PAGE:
First, provincial and municipal renter protection and relocation programs, , already accomplish what the Fund aims to do. Second, the presumed renter protection only works if someone can stay in the same unit. Above all, there wouldn’t be any need to protect renters, if we had adequate housing supply to begin with.

But don’t take my word for it. For proof that our current housing policies are a total failure, just look at the Rental Protection Fund announcement. Citing a BC Housing report, the announcement claims that 14,546 rental units were “registered” in 2022. Sure, but registration with BC Housing is mandatory for all housing projects before building permits are issued and certainly before construction starts.

So don’t hold your breath: given our years-long permitting and regulated-to-death construction process, these units are years away from completion, if at all. Provincewide, the most recent BC Housing Annual Service Plan Report projects a mere 3,000 units of public housing completions annually for 2022/2023 and 2023/2024. The expected private rental supply coming is at similar levels—about 1,532 units a year in Metro Vancouver over the next 4 years, according to Zonda Urban data. Either way, we’re nowhere near 14,000-plus rental unit completions anytime soon.

More to the point, counting future private rental supply in the announcement of a program designed to prevent private supply is peak irony. The Fund’s stated goal is to halt redevelopment of existing properties. Also, in its original proposal for the fund, the B.C. Non-Profit Housing Association (BCNPHA) wanted “to enable non-profits to buy apartment buildings…before institutional investors can acquire them,” essentially asking for a right of first refusal on any potential transaction. If that happens too, there’s no chance we’d see even the meagre projected 1,532 annual completed new rental units in Metro Vancouver. No investor would incur the due diligence and cost, only to hand over the project to a civil servant spending taxpayer money.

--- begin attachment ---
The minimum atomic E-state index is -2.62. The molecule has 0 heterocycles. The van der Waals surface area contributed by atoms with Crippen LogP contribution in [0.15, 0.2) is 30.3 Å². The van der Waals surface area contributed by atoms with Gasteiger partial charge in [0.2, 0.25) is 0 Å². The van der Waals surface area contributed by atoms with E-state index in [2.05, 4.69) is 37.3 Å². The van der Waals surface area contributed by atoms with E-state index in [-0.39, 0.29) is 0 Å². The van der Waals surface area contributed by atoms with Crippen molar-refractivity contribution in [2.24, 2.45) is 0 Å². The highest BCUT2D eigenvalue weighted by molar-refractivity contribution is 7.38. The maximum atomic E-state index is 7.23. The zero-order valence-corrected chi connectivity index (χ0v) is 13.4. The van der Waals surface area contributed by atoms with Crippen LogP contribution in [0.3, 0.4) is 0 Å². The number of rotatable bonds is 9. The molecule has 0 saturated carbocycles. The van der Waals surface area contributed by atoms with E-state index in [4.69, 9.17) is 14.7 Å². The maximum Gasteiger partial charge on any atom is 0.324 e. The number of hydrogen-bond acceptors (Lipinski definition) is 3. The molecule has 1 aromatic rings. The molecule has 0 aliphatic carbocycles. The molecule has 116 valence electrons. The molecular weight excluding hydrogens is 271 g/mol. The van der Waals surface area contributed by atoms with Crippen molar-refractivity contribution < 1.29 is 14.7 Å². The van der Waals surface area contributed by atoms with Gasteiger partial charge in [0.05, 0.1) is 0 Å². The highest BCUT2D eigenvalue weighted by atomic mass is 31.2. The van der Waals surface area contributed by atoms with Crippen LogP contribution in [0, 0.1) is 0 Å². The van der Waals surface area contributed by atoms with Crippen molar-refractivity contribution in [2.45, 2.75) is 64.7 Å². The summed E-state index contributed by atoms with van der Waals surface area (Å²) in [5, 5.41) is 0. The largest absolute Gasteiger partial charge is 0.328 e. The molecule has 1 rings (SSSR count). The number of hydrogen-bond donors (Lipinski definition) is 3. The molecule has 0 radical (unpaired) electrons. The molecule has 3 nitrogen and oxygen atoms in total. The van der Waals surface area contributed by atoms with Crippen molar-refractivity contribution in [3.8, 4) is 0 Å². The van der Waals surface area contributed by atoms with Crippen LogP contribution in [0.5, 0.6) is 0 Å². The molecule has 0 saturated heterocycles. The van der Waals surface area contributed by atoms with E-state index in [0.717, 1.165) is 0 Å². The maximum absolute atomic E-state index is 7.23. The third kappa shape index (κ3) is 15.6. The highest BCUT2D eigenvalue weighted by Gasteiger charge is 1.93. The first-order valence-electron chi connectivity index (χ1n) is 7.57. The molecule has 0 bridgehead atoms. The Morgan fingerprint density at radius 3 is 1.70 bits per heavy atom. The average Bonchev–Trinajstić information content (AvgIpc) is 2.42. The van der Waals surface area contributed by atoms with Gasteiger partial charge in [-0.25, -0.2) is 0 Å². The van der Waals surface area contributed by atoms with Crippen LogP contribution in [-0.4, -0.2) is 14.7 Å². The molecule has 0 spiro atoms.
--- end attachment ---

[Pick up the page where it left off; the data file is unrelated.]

And of course, landlords—not institutional investors, who play a part in our rental market —would be the real victims here. Telling landlords how and to whom they can sell would make the already daunting task of owning and maintaining a rental building that much more difficult.

The bottom line: the Rental Protection Fund is really a Rental Destruction Fund. We’ve been trying hard to micromanage and regulate every conceivable aspect of our housing market. The outcome? The number of purpose-built rental units in B.C. hasn’t changed much since the early 1990s, while the population has grown by 50 per cent. Failed policies have led to more failing policies.

We need to reverse course by making it easy, cheap, and quick to build and maintain housing in this province. Permitting and construction regulation must be vastly simplified and limited to health, safety, and impact on neighbours. Arbitrary land restrictions have to go. And we must densify where it’s most needed and least disruptive. If we do all this, competition for renters would protect them, far better than a $500-million government-run fund ever could.

Andrey Pavlov, PH.D., is Professor of Finance, Beedie School of Business, Simon Fraser University.

This article first appeared in the Goodman Report and is reproduced here with permission.